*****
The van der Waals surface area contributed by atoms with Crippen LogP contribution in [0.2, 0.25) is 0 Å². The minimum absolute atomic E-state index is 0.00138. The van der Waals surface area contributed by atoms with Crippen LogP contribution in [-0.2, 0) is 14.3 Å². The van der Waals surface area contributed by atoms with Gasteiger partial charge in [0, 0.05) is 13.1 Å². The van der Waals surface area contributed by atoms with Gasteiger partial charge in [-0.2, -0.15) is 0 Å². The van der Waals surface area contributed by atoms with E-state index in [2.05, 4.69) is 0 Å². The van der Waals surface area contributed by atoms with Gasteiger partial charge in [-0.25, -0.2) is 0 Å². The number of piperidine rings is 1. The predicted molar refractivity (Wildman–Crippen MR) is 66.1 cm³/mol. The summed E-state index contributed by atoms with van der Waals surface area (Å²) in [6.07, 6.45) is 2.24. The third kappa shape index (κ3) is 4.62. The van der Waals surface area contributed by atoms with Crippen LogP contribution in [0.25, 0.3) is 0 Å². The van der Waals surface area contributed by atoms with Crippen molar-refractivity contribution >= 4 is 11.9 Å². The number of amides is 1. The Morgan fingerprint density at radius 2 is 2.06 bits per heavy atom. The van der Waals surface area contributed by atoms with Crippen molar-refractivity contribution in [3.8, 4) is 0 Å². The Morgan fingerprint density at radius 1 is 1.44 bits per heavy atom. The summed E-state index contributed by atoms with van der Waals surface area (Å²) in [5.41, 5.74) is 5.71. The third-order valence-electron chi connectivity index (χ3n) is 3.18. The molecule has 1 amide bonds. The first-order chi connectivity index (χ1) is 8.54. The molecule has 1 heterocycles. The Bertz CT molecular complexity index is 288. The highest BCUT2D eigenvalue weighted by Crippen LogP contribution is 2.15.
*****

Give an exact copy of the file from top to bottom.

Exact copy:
The van der Waals surface area contributed by atoms with Crippen LogP contribution in [0.2, 0.25) is 0 Å². The minimum absolute atomic E-state index is 0.00138. The van der Waals surface area contributed by atoms with Crippen LogP contribution in [-0.2, 0) is 14.3 Å². The van der Waals surface area contributed by atoms with Gasteiger partial charge in [0, 0.05) is 13.1 Å². The van der Waals surface area contributed by atoms with Gasteiger partial charge in [-0.2, -0.15) is 0 Å². The van der Waals surface area contributed by atoms with E-state index in [2.05, 4.69) is 0 Å². The van der Waals surface area contributed by atoms with Gasteiger partial charge in [-0.25, -0.2) is 0 Å². The number of piperidine rings is 1. The predicted molar refractivity (Wildman–Crippen MR) is 66.1 cm³/mol. The summed E-state index contributed by atoms with van der Waals surface area (Å²) in [6.07, 6.45) is 2.24. The third kappa shape index (κ3) is 4.62. The van der Waals surface area contributed by atoms with Crippen LogP contribution in [0.25, 0.3) is 0 Å². The van der Waals surface area contributed by atoms with Crippen molar-refractivity contribution >= 4 is 11.9 Å². The number of amides is 1. The Morgan fingerprint density at radius 2 is 2.06 bits per heavy atom. The van der Waals surface area contributed by atoms with Crippen molar-refractivity contribution in [3.8, 4) is 0 Å². The Morgan fingerprint density at radius 1 is 1.44 bits per heavy atom. The summed E-state index contributed by atoms with van der Waals surface area (Å²) in [5.41, 5.74) is 5.71. The third-order valence-electron chi connectivity index (χ3n) is 3.18. The molecule has 1 amide bonds. The first-order chi connectivity index (χ1) is 8.54. The molecule has 1 heterocycles. The Bertz CT molecular complexity index is 288. The highest BCUT2D eigenvalue weighted by Crippen LogP contribution is 2.15.